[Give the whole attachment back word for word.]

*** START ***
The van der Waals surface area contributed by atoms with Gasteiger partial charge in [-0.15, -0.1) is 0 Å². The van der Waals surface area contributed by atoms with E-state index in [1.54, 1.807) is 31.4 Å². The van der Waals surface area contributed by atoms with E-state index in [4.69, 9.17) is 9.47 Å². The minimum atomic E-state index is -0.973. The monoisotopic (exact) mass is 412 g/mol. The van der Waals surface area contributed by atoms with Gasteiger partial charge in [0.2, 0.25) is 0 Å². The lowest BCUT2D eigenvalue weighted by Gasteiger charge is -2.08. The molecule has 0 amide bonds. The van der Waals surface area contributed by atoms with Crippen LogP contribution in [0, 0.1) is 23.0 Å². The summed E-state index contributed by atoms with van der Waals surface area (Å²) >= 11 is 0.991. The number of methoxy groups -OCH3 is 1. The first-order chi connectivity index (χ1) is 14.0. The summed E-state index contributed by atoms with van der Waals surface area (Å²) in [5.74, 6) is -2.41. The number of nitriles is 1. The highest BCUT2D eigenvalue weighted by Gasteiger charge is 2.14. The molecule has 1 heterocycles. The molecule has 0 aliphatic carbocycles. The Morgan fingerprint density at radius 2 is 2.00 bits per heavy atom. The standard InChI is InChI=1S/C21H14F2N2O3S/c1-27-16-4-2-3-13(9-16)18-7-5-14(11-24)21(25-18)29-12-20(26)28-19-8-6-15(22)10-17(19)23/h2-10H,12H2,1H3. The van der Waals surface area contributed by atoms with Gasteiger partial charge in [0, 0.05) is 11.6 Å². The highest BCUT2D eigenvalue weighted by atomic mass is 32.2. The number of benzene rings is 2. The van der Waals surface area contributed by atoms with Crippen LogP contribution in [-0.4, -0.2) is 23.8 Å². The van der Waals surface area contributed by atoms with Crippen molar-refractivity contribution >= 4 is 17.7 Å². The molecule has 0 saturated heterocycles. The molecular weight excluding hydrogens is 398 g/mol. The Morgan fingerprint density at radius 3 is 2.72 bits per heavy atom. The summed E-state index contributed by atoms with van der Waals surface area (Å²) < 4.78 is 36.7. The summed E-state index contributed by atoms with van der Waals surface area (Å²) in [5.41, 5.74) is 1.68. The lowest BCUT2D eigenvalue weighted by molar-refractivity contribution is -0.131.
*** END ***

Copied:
The van der Waals surface area contributed by atoms with Gasteiger partial charge in [-0.15, -0.1) is 0 Å². The van der Waals surface area contributed by atoms with E-state index in [1.54, 1.807) is 31.4 Å². The van der Waals surface area contributed by atoms with E-state index in [4.69, 9.17) is 9.47 Å². The minimum atomic E-state index is -0.973. The monoisotopic (exact) mass is 412 g/mol. The van der Waals surface area contributed by atoms with Gasteiger partial charge in [0.2, 0.25) is 0 Å². The lowest BCUT2D eigenvalue weighted by Gasteiger charge is -2.08. The molecule has 0 amide bonds. The van der Waals surface area contributed by atoms with Crippen LogP contribution in [0, 0.1) is 23.0 Å². The summed E-state index contributed by atoms with van der Waals surface area (Å²) >= 11 is 0.991. The number of methoxy groups -OCH3 is 1. The first-order chi connectivity index (χ1) is 14.0. The summed E-state index contributed by atoms with van der Waals surface area (Å²) in [5.74, 6) is -2.41. The number of nitriles is 1. The highest BCUT2D eigenvalue weighted by Gasteiger charge is 2.14. The molecule has 1 heterocycles. The molecule has 0 aliphatic carbocycles. The Morgan fingerprint density at radius 2 is 2.00 bits per heavy atom. The standard InChI is InChI=1S/C21H14F2N2O3S/c1-27-16-4-2-3-13(9-16)18-7-5-14(11-24)21(25-18)29-12-20(26)28-19-8-6-15(22)10-17(19)23/h2-10H,12H2,1H3. The van der Waals surface area contributed by atoms with Gasteiger partial charge in [0, 0.05) is 11.6 Å². The highest BCUT2D eigenvalue weighted by atomic mass is 32.2. The number of benzene rings is 2. The van der Waals surface area contributed by atoms with Crippen LogP contribution in [-0.4, -0.2) is 23.8 Å². The van der Waals surface area contributed by atoms with Crippen molar-refractivity contribution >= 4 is 17.7 Å². The molecule has 0 saturated heterocycles. The molecular weight excluding hydrogens is 398 g/mol. The Morgan fingerprint density at radius 3 is 2.72 bits per heavy atom. The summed E-state index contributed by atoms with van der Waals surface area (Å²) < 4.78 is 36.7. The summed E-state index contributed by atoms with van der Waals surface area (Å²) in [5.41, 5.74) is 1.68. The lowest BCUT2D eigenvalue weighted by molar-refractivity contribution is -0.131.